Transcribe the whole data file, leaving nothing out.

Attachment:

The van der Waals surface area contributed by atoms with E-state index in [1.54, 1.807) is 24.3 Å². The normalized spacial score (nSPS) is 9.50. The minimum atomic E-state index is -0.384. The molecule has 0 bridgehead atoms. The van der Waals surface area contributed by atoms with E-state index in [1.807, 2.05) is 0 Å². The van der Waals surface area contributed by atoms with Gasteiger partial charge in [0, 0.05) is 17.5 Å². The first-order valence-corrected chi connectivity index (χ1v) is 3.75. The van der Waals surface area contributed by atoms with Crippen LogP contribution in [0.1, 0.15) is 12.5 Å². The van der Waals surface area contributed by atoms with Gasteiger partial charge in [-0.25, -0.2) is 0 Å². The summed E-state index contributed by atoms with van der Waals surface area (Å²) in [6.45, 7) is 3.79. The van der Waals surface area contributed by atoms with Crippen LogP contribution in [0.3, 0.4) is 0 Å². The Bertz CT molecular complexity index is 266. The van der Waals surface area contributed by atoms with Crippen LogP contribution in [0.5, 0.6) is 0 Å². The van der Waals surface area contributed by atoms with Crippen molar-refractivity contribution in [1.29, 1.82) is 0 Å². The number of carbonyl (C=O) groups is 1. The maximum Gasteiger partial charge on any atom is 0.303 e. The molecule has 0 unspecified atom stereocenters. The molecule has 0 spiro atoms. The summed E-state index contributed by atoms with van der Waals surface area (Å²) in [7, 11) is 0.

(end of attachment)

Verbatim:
The van der Waals surface area contributed by atoms with E-state index in [1.54, 1.807) is 24.3 Å². The normalized spacial score (nSPS) is 9.50. The minimum atomic E-state index is -0.384. The molecule has 0 bridgehead atoms. The van der Waals surface area contributed by atoms with E-state index in [1.807, 2.05) is 0 Å². The van der Waals surface area contributed by atoms with Gasteiger partial charge in [0, 0.05) is 17.5 Å². The first-order valence-corrected chi connectivity index (χ1v) is 3.75. The van der Waals surface area contributed by atoms with Crippen LogP contribution in [0.1, 0.15) is 12.5 Å². The van der Waals surface area contributed by atoms with Gasteiger partial charge in [-0.25, -0.2) is 0 Å². The summed E-state index contributed by atoms with van der Waals surface area (Å²) in [6.45, 7) is 3.79. The van der Waals surface area contributed by atoms with Crippen LogP contribution in [0.3, 0.4) is 0 Å². The Bertz CT molecular complexity index is 266. The van der Waals surface area contributed by atoms with Crippen LogP contribution in [0.5, 0.6) is 0 Å². The van der Waals surface area contributed by atoms with Crippen molar-refractivity contribution in [1.29, 1.82) is 0 Å². The number of carbonyl (C=O) groups is 1. The maximum Gasteiger partial charge on any atom is 0.303 e. The molecule has 0 unspecified atom stereocenters. The molecule has 0 spiro atoms. The summed E-state index contributed by atoms with van der Waals surface area (Å²) in [7, 11) is 0.